U.S. team shows killer instinct in dominant Ryder Cup win

This time, there was no choking, no grabbing defeat from the jaws of victory, no folding under the intense international pressure of the Ryder Cup.

Acting and playing like  dare we say it? their European rivals, the United States Ryder Cup golfers not only figured out how to win the most important team competition in men’s golf, they also figured out how to dominate it.

Who knew the Americans could close out a Ryder Cup like this? Who knew they could close it out at all? Who knew they could come out on the final day Sunday with a significant three-point lead and not only hold that edge but build on it, ultimately winning, 17-11, the largest American margin of victory in this biennial event in 35 years?

Who knew U.S. golfers could perform so admirably as a team when the spotlight burned the brightest? Who knew they had this kind of a killer instinct? Who knew that 4-0 start on Friday morning was a prelude, not an anomaly?

This is going to take some getting used to, American golf fans. Across the past two decades, most of you have heard the words “Ryder Cup” and instantly recoiled in disappointment and embarrassment. Losing became a way of life for the greatest names in the game, the likes of Tiger Woods and Phil Mickelson.

The previous 10 times the Ryder Cup was played before this week, going back to 1995, the Americans won it just twice. The last time the USA hosted this event, in 2012, the U.S. team squandered a 10-6 lead on the final day to lose by a point.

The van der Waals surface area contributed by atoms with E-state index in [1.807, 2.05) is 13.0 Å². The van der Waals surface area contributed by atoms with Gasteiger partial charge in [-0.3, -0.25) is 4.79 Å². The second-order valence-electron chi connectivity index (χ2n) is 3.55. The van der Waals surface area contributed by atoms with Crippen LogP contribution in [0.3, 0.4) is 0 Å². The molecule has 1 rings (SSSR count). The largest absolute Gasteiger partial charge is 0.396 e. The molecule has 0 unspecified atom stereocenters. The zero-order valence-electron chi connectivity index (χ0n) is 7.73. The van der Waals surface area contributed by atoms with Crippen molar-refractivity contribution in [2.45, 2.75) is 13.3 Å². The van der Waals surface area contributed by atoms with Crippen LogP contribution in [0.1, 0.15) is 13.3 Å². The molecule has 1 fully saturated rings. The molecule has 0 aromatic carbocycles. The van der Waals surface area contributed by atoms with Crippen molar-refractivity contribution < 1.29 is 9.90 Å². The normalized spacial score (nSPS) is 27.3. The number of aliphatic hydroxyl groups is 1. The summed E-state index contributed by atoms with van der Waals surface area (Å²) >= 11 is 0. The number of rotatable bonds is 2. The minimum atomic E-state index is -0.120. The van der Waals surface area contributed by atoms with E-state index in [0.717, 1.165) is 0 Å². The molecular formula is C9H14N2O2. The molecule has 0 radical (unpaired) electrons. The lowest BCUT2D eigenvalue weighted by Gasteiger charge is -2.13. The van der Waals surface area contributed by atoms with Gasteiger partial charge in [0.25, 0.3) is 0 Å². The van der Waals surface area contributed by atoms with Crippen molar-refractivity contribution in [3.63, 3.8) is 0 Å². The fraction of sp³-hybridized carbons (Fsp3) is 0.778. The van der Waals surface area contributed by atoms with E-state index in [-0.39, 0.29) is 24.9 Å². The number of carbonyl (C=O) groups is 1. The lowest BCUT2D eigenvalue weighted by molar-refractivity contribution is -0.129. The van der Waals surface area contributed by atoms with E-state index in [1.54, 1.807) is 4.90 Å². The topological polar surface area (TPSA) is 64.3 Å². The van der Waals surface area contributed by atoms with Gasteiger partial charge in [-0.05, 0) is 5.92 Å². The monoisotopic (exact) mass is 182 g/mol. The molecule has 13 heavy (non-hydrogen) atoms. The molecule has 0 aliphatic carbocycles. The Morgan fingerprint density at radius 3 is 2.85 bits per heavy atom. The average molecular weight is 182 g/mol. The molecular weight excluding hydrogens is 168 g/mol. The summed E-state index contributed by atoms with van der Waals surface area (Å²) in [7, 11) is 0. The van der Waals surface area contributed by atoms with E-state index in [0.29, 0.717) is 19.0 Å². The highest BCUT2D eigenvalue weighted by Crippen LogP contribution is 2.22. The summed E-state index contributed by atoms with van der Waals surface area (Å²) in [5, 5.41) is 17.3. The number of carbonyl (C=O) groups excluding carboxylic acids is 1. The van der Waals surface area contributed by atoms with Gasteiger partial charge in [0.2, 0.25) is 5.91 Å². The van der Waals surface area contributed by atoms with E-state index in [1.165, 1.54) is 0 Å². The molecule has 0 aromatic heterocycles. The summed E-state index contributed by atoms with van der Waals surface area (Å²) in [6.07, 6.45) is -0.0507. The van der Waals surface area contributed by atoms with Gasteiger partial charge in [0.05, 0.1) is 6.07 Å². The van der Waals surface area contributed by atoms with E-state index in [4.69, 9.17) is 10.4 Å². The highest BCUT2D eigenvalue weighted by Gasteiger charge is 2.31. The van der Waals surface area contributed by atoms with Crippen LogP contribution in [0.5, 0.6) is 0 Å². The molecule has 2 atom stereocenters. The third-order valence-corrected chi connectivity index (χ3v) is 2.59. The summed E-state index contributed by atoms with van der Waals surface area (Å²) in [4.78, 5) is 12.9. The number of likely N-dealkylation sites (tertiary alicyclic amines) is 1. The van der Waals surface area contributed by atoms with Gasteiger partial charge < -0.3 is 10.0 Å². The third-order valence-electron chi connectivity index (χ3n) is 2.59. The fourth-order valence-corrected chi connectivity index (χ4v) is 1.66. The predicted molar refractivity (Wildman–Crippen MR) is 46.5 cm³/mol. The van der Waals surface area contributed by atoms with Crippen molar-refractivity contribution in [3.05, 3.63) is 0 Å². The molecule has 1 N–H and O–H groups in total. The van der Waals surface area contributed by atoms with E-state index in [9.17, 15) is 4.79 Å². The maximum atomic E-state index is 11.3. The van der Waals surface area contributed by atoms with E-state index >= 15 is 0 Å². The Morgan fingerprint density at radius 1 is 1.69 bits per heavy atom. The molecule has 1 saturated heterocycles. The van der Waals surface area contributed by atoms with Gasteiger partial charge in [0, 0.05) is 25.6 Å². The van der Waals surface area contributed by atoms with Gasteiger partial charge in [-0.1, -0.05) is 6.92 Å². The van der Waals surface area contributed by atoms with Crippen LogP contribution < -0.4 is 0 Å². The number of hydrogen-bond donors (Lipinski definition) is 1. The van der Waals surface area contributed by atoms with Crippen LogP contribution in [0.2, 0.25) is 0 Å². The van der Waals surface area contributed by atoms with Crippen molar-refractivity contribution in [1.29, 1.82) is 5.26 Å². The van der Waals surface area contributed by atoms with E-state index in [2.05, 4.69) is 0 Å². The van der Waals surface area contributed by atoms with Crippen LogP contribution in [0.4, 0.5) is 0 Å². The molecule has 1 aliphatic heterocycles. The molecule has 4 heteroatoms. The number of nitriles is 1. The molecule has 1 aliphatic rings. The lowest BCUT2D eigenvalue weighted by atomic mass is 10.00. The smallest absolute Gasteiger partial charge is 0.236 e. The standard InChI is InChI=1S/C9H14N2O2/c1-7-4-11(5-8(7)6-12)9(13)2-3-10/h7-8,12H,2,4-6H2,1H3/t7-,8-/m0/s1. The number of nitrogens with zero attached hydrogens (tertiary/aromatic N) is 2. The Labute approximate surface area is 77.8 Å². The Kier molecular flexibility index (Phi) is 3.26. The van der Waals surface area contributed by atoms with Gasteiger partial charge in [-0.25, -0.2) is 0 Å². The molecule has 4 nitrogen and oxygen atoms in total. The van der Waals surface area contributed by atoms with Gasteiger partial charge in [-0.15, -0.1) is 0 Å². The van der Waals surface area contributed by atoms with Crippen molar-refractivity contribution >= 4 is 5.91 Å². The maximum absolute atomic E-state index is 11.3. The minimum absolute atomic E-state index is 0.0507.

And now, this:

“Our guys handled the pressure,” U.S. captain Davis Love III said Sunday evening when asked what made him most proud. “The Europeans came in here and played unbelievable golf, from Rory (McIlroy) all the way through, there was a lot of stunning golf. Phil put up 10 birdies and only got a halve. But our team rallied together and … everybody did their part.”

There are countless ways to explain this total American victory, to personify how what once was so difficult became so easy over three sun-splashed days at Hazeltine National. People will talk about the U.S. Ryder Cup task force from now until the 2018 matches in Paris, but meetings and planning can only go so far.

Players eventually have to step up and actually win matches. Take 27-year-old Rickie Fowler. He had played in two Ryder Cups prior to this week, both U.S. losses, never winning a match. His record was a dismal 0-3-5.

Nonetheless, Love made him one of his four captain’s picks, and Fowler picked things up from there. He finally won a team match, going 1-1 over the first two days, before facing European stalwart and Olympic gold medalist Justin Rose in the fourth match on Sunday.

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